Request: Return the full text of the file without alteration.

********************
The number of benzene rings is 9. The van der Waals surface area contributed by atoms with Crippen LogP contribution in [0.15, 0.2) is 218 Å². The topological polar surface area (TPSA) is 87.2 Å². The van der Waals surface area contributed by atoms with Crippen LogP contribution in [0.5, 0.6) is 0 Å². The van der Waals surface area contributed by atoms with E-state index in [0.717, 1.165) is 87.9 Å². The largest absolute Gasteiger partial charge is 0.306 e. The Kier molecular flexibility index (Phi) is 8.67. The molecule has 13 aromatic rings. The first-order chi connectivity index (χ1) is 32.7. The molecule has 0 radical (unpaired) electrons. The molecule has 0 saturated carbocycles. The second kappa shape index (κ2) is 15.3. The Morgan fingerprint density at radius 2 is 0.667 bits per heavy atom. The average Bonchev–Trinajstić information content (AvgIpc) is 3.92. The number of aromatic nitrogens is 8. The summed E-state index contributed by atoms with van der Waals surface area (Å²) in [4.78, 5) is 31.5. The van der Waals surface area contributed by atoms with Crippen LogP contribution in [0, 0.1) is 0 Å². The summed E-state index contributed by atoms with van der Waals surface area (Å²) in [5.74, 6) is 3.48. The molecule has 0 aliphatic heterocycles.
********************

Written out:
The number of benzene rings is 9. The van der Waals surface area contributed by atoms with Crippen LogP contribution in [0.15, 0.2) is 218 Å². The topological polar surface area (TPSA) is 87.2 Å². The van der Waals surface area contributed by atoms with Crippen LogP contribution in [0.5, 0.6) is 0 Å². The van der Waals surface area contributed by atoms with E-state index in [0.717, 1.165) is 87.9 Å². The largest absolute Gasteiger partial charge is 0.306 e. The Kier molecular flexibility index (Phi) is 8.67. The molecule has 13 aromatic rings. The first-order chi connectivity index (χ1) is 32.7. The molecule has 0 radical (unpaired) electrons. The molecule has 0 saturated carbocycles. The second kappa shape index (κ2) is 15.3. The Morgan fingerprint density at radius 2 is 0.667 bits per heavy atom. The average Bonchev–Trinajstić information content (AvgIpc) is 3.92. The number of aromatic nitrogens is 8. The summed E-state index contributed by atoms with van der Waals surface area (Å²) in [4.78, 5) is 31.5. The van der Waals surface area contributed by atoms with Crippen LogP contribution in [0, 0.1) is 0 Å². The summed E-state index contributed by atoms with van der Waals surface area (Å²) in [5.74, 6) is 3.48. The molecule has 0 aliphatic heterocycles.